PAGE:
"Writers and readers, like rubbernecking drivers, are drawn to stories of misdeeds. Peril makes a plot interesting, and the ugly thrill of disaster is hard to resist. Yet the more difficult and perhaps more humane task is to locate the drama of the well-lived life, the mystery of the human soul inclined toward the theological notion of caritas, the Latin word meaning charitable kindness toward... Washington Post Book Review (read the entire Washington Post review) others. In her beautiful new novel, 'When Madeline Was Young,' Jane Hamilton has created a story that goes to the heart of the mystery of caritas, and she has revealed in the apparently flat line of a good life a vital and absorbing human drama. Injured in a bicycle accident shortly after her marriage to Aaron Maciver in 1943, the Madeline of the title becomes the brain-damaged ward of her young husband and, eventually, of his second wife, Julia, who nurses her in the early days of her recovery. The newlyweds enfold Madeline into their lives with remarkable grace and go on to have two children of their own. Louise and her brother Mac, who narrates this story, grow up in a household distinguished by its example of saintly patience. Madeline is the oldest 'child' in the family, the one who never grows up at all. Hamilton has been praised for her earlier novels, especially 'A Map of the World' and 'The Book of Ruth,' but 'When Madeline Was Young' is her most distinguished work so far, a story in which tragedy is balanced brilliantly against the consolations and pleasures of ordinary life. The tragedy of Madeline's life occupies center stage, and its appalling fact — Madeline sitting 'stolidly' across from her former husband at the breakfast table day after day, a 'ghost of that future' — is always present. Yet often Madeline is like a statue in the center of a public square that gazes unseeing across the life at its feet; Hamilton's true interest is Mac's life, his effort to understand his parents' lives, their love for Madeline, for each other, for their children and the world in which they see themselves as modest and fortunate participants. Hamilton never suggests that caring for Madeline is easy, only that the Macivers are endlessly kind to her. Mac's description of life with Madeline — her temper tantrums, her refusal, like a recalcitrant toddler, to sleep alone, her lack of inhibition, especially distressing to an adolescent boy — is wretchedly and painfully drawn. Aaron and Julia's sacrifice might seem almost too heroic to be believed, but Hamilton wisely places doubters in the novel. Aaron's sister, Figgy, especially after a highball or two, can hardly contain her spleen over the situation. 'They were sweet to her in a way that made you want to puke,' she vents to the adult Mac, complaining about Aaron's wry affability, Julia's liberal tolerance. Mac's cousin Buddy, Figgy's son, is Mac's opposite, as outrageous and full of anger and bravura as Mac is restrained and ambivalent, a career military man to Mac's small-town physician. Against the cynical, experienced voices of Figgy and Buddy, against even his own doubt, Mac must weigh his private contemplation of his parents' choices and his ultimate conclusions about their lives and his own. 'I know it sounds unlikely,' he acknowledges to his wife, 'their contentment.' But in the end he is certain of what his parents, and indeed Madeline herself, bequeathed to him. 'I owed my sensibility, my own faith in goodness, to the texture of our family life,' he concludes, 'the warmth that my parents radiated to all of us and each other.' Like Marilynne Robinson's 'Gilead,' the deceptively quiet-sounding ruminations of a dying preacher that won the Pulitzer Prize in 2005, 'When Madeline Was Young' contemplates human nature not through its worst incarnations but through its best, and the experience is utterly elevating and joyful, a long spiritual drink in a parched landscape. The trick to making a portrait of goodness dramatic is not that it is unequivocal but that it is detailed. Hamilton understands human nature as a dynamic force between generosity and selfishness, and her portraits of these characters — Julia and Aaron, and even Mac's own decent example — possess enormous definition and dimension. Mac understands that the story of his parents' marriage has been always 'visible,' and it is this story's 'visibility' — the gorgeous sweep of detail with which Hamilton paints her scenes, her wonderful instinct for the telling moment — that is its triumph. Hamilton revels in what can be seen at the novelist's close range. She evokes the leafy streets of post-World War II suburbia, where mothers ring their dinner bells at dusk to call home the children, and the rambling, informal grandeur of an old-fashioned family compound on a Wisconsin lake, the sleeping porches in the big house strung with cotton hammocks, the kerosene smoke-stained walls in the boathouse where the boy cousins bunk down at night in a fug of sweat and hormonal longing. Every place in the novel, every character, is rendered with intelligent, often ravishing care: the national angst of the Vietnam War that hovers over the story, the complex relationship between a black woman and the white family she works for, the difficult and bittersweet symbiosis between a disabled person and her caretakers. 'It is reverent attention to this world that teaches us, and teaches us again,' Marilynne Robinson once wrote, 'the imperatives of ethical refinement.' Truly the Macivers seem to have found happiness in the quotidian quality of their duties. Robinson might have said, also, that the 'reverent attention' of the writer is what leads to literature, for only a writer as skillful as Hamilton, as devoted to the manifestations of the observable world, could produce a work so revelatory of the human spirit. Carrie Brown's new novel, 'The Rope Walk,' will be published next year." Reviewed by Carrie Brown, Washington Post Book World (Copyright 2006 Washington Post Book World Service/Washington Post Writers Group)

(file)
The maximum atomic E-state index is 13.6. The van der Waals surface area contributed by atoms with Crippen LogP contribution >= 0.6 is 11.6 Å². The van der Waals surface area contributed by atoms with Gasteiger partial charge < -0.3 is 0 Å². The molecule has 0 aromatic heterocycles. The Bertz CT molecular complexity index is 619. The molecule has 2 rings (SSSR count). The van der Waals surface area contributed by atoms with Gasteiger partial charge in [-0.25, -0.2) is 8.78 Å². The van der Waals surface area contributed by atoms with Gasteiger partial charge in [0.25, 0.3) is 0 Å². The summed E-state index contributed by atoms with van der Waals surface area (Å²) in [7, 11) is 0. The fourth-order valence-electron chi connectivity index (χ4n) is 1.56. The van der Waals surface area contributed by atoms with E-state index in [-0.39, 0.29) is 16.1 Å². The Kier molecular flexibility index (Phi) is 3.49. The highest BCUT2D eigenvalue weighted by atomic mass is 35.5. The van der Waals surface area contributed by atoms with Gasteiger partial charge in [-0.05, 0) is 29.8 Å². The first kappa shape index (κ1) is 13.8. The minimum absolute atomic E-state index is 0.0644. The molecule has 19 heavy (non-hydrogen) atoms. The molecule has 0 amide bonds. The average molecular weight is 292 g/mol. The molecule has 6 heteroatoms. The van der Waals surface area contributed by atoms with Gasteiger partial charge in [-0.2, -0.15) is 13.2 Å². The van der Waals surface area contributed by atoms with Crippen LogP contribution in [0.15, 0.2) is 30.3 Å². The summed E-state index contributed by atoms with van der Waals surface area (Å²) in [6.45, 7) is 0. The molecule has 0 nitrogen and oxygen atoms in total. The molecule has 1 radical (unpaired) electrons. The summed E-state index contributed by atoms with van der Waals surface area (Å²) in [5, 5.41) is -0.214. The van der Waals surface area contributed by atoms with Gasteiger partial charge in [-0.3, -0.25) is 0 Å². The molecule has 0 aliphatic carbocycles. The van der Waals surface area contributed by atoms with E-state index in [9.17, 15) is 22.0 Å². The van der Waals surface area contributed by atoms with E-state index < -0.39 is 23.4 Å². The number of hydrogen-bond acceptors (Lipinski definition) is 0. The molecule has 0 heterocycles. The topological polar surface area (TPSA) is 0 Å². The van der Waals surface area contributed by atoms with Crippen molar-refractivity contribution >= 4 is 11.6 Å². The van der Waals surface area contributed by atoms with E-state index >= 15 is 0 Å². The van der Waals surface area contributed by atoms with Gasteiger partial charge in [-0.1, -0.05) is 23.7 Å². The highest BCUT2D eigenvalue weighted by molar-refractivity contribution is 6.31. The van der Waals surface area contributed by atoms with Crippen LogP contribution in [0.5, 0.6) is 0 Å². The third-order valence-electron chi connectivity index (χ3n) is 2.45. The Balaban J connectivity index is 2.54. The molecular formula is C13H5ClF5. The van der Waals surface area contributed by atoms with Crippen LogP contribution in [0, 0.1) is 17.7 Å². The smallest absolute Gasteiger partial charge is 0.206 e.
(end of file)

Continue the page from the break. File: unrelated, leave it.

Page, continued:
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"In each surprising permutation, Hamilton offers fresh perspectives on the puzzles of time, memory, and consciousness, and keenly gauges the many shades of guilt and audacity, grief and sacrifice, tenacity and goodness." Booklist